"you can't expect to effectively deal with your emotions without accepting them - but the work doesn't end there. Once you acknowledge your emotions (without a positive or negative connotation surrounding them), the next phase is to try to make sense of them."

In Taking Your 'Mental Health' Temperature During COVID-19Kimberly Yonkers, MD, a Yale Medicine psychiatrist, says.

“There is a field called disaster psychiatry, and the COVID-19 pandemic falls within its purview. People need to check their emotional health every day by asking, ‘How am I feeling? How is my mood? How is my energy? What can I do about it?"

Steven Marans, MSW, PhD, a child and adult psychoanalyst and chief of the Trauma Section at the Child Study Center, shares

"emotions aren’t always a sign of a clinical diagnosis - in fact, they are a normal human reaction to acute stress resulting from a major external event.

Because each of us is in a different situation and our experiences and circumstances vary enormously, it may be helpful to identify what is bothering you the most (as opposed to trying to grapple with the pandemic as a whole)."

 Arman Fesharaki-Zadeh, MD, PhD, a Yale Medicine neuropsychiatrist, adds

"people who do not address their emotions in the short term could be putting themselves at risk for more serious potential long-term problems, such as PTSD.

What may be a surprising bit of advice on preventing long-term mental health issues is to allow yourself to fully experience your uncomfortable emotions, overwhelming as they may feel. It’s important to remain aware of your situation and - if you feel frightened - give yourself permission to feel that."

McKinsey's The hidden perils of unresolved grief during Covid-19, stresses

"opening up emotionally allows those who have suffered from unresolved grief to restart the process of bonding with other people. As their focus shifts outward, their internal dialogue shifts from defensive to positive. This brings calm, clarity, gratitude, and even playfulness."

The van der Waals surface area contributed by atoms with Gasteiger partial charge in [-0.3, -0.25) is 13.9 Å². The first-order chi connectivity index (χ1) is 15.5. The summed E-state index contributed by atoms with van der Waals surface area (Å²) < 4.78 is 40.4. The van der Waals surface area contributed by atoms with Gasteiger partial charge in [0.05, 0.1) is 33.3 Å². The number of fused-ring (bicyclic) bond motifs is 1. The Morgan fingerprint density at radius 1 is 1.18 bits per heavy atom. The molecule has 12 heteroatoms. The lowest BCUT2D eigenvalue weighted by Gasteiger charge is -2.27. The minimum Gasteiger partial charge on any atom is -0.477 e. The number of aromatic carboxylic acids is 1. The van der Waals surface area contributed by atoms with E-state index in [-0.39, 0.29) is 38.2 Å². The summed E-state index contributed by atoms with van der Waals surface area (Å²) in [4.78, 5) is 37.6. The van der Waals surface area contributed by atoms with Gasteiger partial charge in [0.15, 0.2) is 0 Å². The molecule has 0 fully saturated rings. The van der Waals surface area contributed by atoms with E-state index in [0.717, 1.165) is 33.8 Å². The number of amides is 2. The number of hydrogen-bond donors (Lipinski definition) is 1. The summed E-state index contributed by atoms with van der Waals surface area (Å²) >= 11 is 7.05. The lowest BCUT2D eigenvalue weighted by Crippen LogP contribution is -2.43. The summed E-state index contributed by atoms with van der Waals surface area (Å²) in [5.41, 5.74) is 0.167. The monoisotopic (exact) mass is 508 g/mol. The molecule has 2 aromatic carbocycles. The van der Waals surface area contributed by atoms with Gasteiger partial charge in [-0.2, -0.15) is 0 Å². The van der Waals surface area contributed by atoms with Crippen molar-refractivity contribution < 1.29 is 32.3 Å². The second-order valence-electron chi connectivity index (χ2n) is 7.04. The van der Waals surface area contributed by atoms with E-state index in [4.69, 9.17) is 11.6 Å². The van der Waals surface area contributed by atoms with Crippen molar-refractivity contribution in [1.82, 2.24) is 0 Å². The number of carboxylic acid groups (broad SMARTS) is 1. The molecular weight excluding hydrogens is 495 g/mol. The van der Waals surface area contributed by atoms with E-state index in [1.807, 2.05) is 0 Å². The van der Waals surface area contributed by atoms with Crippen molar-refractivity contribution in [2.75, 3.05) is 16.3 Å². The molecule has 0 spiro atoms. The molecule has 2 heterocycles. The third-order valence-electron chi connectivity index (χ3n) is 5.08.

The power of feelings at work shares the following Katzenbach Centre model.

I use the excellent riders&elephants emotional culture deck (some of the cards in the deck below), as part of supporting emotional expression in my coaching and consulting work, with individuals, teams and organisations.

Workplace COVIDSafe psychosocial planning

Does your organisation have a plan?

Does it include assessing psychosocial hazards at organisation, and individual employee, levels?

Is it informed by practices for supporting people experiencing fear, trauma, loss, and grief?

Has your organisation also enacted a Mental Health First Aid approach and resources, as part of your COVIDSafe psychosocial planning?

From Mental Health First Aid Australia's Dealing with COVID-19 ANXIETY


Want to learn more ....

Are you curious about how to effectively optimise human performance at work, during Covid-19?

Or maybe you want to create an effective workplace COVIDSafe psychosocial plan?

Or you just don’t know where to start, when it comes to identifying psychosocial workplace hazards?

Everyone is welcome to join the Optimising Human Performance at Work in a Covid Safe World Meetup Group, and participate in regular free events, LIVE and online via Zoom.


Karen Walker is an Advisor, Expert and Operative in Strategy Execution, the series of decisions and actions undertaken to turn strategic visions of organisations into reality. An evolving journey of understanding possibilities and using situational awareness to adapt tactics and goals to realise maximum value. 

A specialist in the casino and gaming industry, with extensive experience in the implementation of new and innovative practices and the establishment of greenfield operations, Karen’s career spans senior operational management and leadership, program director, project and change management, and business transformation lead roles, across a number of sectors.